Ideas for an imaginary conversation between Dee in "Everyday Use" and Sammy from “A & P.”
Write a dialog between the two characters that includes a description of the setting. Your dialog should be a natural, imagined conversation that demonstrates your understanding of the two characters, their story and experiences. It can be at a coffee shop or standing in line waiting for a movie to start or some other situation where they might encounter each other and have a conversation.
1 Answer | Add Yours
In the stories "Everyday Use" and "A&P," the two characters you mention, Dee and Sammy, are very different, so I would expect their dialogue to represent two opposite points of view, though they wouldn't be necessarily arguing.
Dee is very self-centered. She has turned her back on her American heritage to connect directly to her long, lost ancestors from Africa. She has taken an African name, and "family" is "concerned" she has completely rejected what they have had as a family unit in this country.
In this sense, Dee has already crossed that "rite of passage" into a new part of her life.
Sammy on the other hand, is very innocent in his perceptions. He reacts emotionally--and one would have to argue--and physically, not only to the girls who enter the store in bathing suits, but also to his manager's chastisement of them for their attire. Sammy has not crossed that line, taken that passage yet, but is on the brink, noting as he quits the job, that things will never be the same.
Dee is somewhat militant in her view of the world; Sammy is resolved in his decision to quit for the sake of the girls, but the author seems to provide the smallest hint of sadness in Sammy's decision, knowing that he is leaving special behind him as he takes this step in "growing up."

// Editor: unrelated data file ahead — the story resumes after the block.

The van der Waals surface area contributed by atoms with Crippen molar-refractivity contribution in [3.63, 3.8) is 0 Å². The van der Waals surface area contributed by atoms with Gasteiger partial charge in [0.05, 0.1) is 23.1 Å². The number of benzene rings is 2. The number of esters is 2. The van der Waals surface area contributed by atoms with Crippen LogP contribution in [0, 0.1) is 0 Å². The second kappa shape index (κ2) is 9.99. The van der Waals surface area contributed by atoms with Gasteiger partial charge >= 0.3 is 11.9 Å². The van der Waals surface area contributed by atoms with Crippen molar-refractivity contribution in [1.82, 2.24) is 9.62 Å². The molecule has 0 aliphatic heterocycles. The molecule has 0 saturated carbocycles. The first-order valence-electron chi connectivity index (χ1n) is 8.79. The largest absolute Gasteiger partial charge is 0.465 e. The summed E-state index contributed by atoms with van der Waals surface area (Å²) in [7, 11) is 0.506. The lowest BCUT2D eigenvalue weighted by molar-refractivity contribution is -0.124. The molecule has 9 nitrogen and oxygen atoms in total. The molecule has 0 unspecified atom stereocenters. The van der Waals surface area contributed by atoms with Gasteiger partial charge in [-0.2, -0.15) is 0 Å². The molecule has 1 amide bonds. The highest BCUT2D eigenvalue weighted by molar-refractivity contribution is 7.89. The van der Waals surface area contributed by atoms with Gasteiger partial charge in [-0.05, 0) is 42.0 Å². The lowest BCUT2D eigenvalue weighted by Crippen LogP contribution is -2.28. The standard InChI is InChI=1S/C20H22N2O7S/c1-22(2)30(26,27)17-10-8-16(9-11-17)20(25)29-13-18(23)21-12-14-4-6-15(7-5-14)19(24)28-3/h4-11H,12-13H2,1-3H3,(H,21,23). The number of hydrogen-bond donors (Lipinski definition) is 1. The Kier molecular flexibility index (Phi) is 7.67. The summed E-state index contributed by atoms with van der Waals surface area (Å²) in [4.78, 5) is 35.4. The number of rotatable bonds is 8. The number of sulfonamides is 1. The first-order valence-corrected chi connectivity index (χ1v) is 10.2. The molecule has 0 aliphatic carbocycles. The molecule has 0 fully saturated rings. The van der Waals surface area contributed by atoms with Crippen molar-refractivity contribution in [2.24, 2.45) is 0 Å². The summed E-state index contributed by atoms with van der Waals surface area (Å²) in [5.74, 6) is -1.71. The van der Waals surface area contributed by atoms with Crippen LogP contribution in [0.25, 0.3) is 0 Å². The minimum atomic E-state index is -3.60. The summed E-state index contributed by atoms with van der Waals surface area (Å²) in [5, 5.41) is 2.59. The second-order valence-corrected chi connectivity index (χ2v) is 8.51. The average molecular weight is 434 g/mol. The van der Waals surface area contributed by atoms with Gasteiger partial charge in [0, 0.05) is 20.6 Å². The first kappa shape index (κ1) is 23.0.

It is here that I see the biggest difference between the two, which casts them into opposite ends of the spectrum: Dee feels strongly defiant in leaving her past behind, while Sammy is vindicated in his decision, but sad.
So a dialogue between the two should be based on what you know of each of them from the story. For instance, the two characters might meet at a party--or at the coffee house--and end up talking socially.
If Dee complains about family, wanting the quilts and not getting them, Sammy might ask why she wants them. Are they meaningful because the hands of the past have made them, people who she holds dear to her? Once she responds, Sammy might be curious about why she has turned her back on her "roots," and in that case, why she even wants the quilts that her sister truly cares about. Dee's response should be in keeping with her character, so something selfish would be expected: she's part of the family with an equal right to them. However, this contradiction is also a part of Dee. If she really is a part of the family, why would she insist she is not, 'repressed by a people who brought her ancestors to the New World?' She says she wants nothing to do with that heritage. Sammy might respond to the contradiction, and share something of his own experience: that one's past, regardless of whether we like it or not, is a part of who we are. He might then talk about how things changed when he left that part of himself behind: the world looked different, his parents seemed to expect more or never understood his decision...or even that they did, but knew his life was moving in a new direction; perhaps they were sorry to see it go.
Each speaker's dialogue should be part of a new "paragraph."
The dialogue should include quotation marks at the start and end of each person's "speech." Use conversational tags (he said/she said tags), with punctuation inside the closing quotation mark of each "speech."
"I wonder if this game will ever end," Amanda sighed.
"But it looks like they're going to win!" exclaimed Mike. "Are you excited about winning?"
"Yeah, that's great!? Will your mother be able to take us home?" Amanda responded.
We’ve answered 319,865 questions. We can answer yours, too.Ask a question